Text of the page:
This group of fabrics is the silk/cotton blend dyed in Brazil wood with an alum mordant. I love, love the color and am planning to make a kimono style jacket from these pieces. I am going to order some Brazil wood so that I can dye up some more pieces.


Here are the fabrics from Friday, that I was too tired to photograph:


  1. On the left is the large silk charmeuse scarf, shibori wrapped, which just about did me in!
  2. The next piece on the top is dupioni silk clamped and dyed in Queen Ann’s lace. I washed it with the indigo fabrics and it picked up a blue cast, which I love. The other dye became a nice avocado green
  3. On the bottom is a chiffon scarf tied and dyed in Logwood which also picked up some blue. Love it. Next to it is a not so successful clamped and dyed in indigo which I scrunch wrapped on a pole and overdyed.
  4. The next piece is the chiffon scarf from my first day which I arashi wrapped and redyed.
  5. Next, on the top, is a folded and clamped piece in which I used a piece of rusty metal. In the next closeup, you can see some rust that migrated to the fabric. Under that is a chiffon scarf that I folded in triangles and arashi wrapped on a pvc pipe.
  6. In the last row is a coffee filter with the same triangle fold and arashi wrap. Under it is a piece from the first day that got lost!!

Here is the close-up of the work above:


Here is the rusted piece. You have to look closely to see the little rusted dots.


These two pieces had the same treatment with very different results because of the difference in the fibers.


Here are 3 more pieces from Friday:


  1. On the left is a piece of silk/cotton blend that has been arashi wrapped. I should have dipped it a few more times to get a stronger color on the overlapped section.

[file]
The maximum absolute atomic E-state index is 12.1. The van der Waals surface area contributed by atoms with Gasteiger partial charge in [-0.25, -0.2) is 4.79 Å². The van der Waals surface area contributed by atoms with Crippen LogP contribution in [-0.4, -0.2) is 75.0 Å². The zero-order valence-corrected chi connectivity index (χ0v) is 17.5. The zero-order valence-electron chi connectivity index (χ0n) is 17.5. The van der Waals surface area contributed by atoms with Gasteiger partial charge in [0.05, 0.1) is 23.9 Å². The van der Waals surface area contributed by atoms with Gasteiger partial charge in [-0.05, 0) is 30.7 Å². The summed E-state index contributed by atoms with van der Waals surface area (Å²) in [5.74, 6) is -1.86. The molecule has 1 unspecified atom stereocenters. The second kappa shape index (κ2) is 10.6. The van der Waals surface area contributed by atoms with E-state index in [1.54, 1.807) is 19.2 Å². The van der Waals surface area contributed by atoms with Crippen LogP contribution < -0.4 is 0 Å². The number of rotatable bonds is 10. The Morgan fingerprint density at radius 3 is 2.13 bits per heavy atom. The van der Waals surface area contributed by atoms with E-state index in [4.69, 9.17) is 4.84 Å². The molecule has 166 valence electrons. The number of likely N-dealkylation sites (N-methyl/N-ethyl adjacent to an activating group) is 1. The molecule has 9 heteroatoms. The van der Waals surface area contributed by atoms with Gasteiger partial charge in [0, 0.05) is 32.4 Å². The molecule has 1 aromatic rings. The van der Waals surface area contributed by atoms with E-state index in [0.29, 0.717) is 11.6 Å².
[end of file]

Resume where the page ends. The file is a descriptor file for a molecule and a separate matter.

2. Upper right is a piece from the first day that was over dyed. It is the damask fabric which I folded and clamped with 3 bag clips. I really love it now.
  3. The bottom right is that piece of June Underwood fabrid that I folded on the diagonal. This time I folded and clamped it with circles. I used canning jar lids and some round wooden pieces I found at the college.

Here is a closeup of those moons. I love them.


Look at these beautiful pieces done by Susan. She is a landscape designer who just moved back to the Northwest from Maine. She dyed the fabric in onion skin and Queen Ann’s Lace first. Then, she did dips in the big pot of indigo, dipping it deeper each time to get the gradation. I think these panels are pure genius!!


That is it for today. I’ll be back tomorrow with the final reveal. Tomorrow, I am getting my hair colored and cut and then I have to get back to work on the Japanese Garden stuff.

P.S. – I just did a Firefox spell check on this document and it says that I have too many suspicious words!!

Indigo Moons

Saturday, July 28th, 2007

What a difference a day makes. I came home today, full of energy. I took Maggie for a long walk after I rinsed out the days dyeing and threw it in the washer. I made a fabulous dinner of grilled pork loin, roasted butternut squash, steamed haricot verts and a yummy Asian slaw. Then I ironed my fabric, photographed it and stitched some pieces for tomorrow. I am woman; hear me roar.

Look at these gorgeous pieces done by a class member who is a weaver. They are woven of some unusual fibers. The one on the left is bamboo and the one in the center is soy. On the bamboo piece, she wove in a yarn that was pulled and tied to create the pattern. The second one was simply knotted in 3 places and the third was arashi wrapped on a pole. That is Judyleigh, our instructor.


I dyed some of my silk/cotton blend in brazilwood with an alum mordant. I really love this reddish color. I am going to do some more tomorrow.


Here is most of today’s work. I was in to lines and circles today.


Left to right:

  1. cotton, accordion pleated and tied with a one inch ribbon at four intervals
  2. cotton, arashi wrapped on a pvc pipe.
  3. cotton, folded and clamped with various circles as resists.


Left to right:

  1. pleated silk chiffon, folded and clamped with circles
  2. cotton/silk folded and clamped with various circles.
  3. dupioni silk, tied and dyed in logwood with an alum mordant. A really wonderful purple
  4. silk charmeuse scarf stitched and pressed vertically then stitched horizontally and pressed — shibori plaid (on sewing machine)